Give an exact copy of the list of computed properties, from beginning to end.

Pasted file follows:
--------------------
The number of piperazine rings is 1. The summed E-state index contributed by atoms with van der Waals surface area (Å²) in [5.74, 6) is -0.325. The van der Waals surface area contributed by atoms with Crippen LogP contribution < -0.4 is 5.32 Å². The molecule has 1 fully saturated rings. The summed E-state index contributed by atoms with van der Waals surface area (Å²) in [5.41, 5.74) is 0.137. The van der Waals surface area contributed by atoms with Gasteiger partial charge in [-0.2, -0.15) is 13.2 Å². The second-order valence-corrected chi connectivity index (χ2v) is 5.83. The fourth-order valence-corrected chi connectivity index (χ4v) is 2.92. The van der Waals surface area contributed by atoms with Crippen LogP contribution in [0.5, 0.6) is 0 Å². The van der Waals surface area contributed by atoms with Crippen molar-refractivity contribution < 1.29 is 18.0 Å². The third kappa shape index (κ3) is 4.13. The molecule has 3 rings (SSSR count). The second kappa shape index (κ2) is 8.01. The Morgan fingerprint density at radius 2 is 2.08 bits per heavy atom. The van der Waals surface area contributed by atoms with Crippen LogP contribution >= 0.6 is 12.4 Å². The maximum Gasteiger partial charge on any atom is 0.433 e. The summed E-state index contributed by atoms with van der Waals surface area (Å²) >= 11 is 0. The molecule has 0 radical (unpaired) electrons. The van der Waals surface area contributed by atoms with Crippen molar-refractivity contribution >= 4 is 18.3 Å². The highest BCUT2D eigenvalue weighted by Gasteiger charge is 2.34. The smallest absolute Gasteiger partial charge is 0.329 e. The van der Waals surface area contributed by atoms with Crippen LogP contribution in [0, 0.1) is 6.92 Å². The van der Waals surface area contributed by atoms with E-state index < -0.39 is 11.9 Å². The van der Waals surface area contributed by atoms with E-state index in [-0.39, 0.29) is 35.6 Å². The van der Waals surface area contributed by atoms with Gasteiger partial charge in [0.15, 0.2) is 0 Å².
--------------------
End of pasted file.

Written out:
The number of piperazine rings is 1. The summed E-state index contributed by atoms with van der Waals surface area (Å²) in [5.74, 6) is -0.325. The van der Waals surface area contributed by atoms with Crippen LogP contribution < -0.4 is 5.32 Å². The molecule has 1 fully saturated rings. The summed E-state index contributed by atoms with van der Waals surface area (Å²) in [5.41, 5.74) is 0.137. The van der Waals surface area contributed by atoms with Gasteiger partial charge in [-0.2, -0.15) is 13.2 Å². The second-order valence-corrected chi connectivity index (χ2v) is 5.83. The fourth-order valence-corrected chi connectivity index (χ4v) is 2.92. The van der Waals surface area contributed by atoms with Crippen LogP contribution in [0.5, 0.6) is 0 Å². The van der Waals surface area contributed by atoms with Crippen molar-refractivity contribution < 1.29 is 18.0 Å². The third kappa shape index (κ3) is 4.13. The molecule has 3 rings (SSSR count). The second kappa shape index (κ2) is 8.01. The Morgan fingerprint density at radius 2 is 2.08 bits per heavy atom. The van der Waals surface area contributed by atoms with Crippen LogP contribution >= 0.6 is 12.4 Å². The maximum Gasteiger partial charge on any atom is 0.433 e. The summed E-state index contributed by atoms with van der Waals surface area (Å²) >= 11 is 0. The molecule has 0 radical (unpaired) electrons. The van der Waals surface area contributed by atoms with Crippen molar-refractivity contribution >= 4 is 18.3 Å². The highest BCUT2D eigenvalue weighted by Gasteiger charge is 2.34. The smallest absolute Gasteiger partial charge is 0.329 e. The van der Waals surface area contributed by atoms with Crippen LogP contribution in [0, 0.1) is 6.92 Å². The van der Waals surface area contributed by atoms with E-state index < -0.39 is 11.9 Å². The van der Waals surface area contributed by atoms with E-state index in [-0.39, 0.29) is 35.6 Å². The van der Waals surface area contributed by atoms with Gasteiger partial charge in [0.15, 0.2) is 0 Å².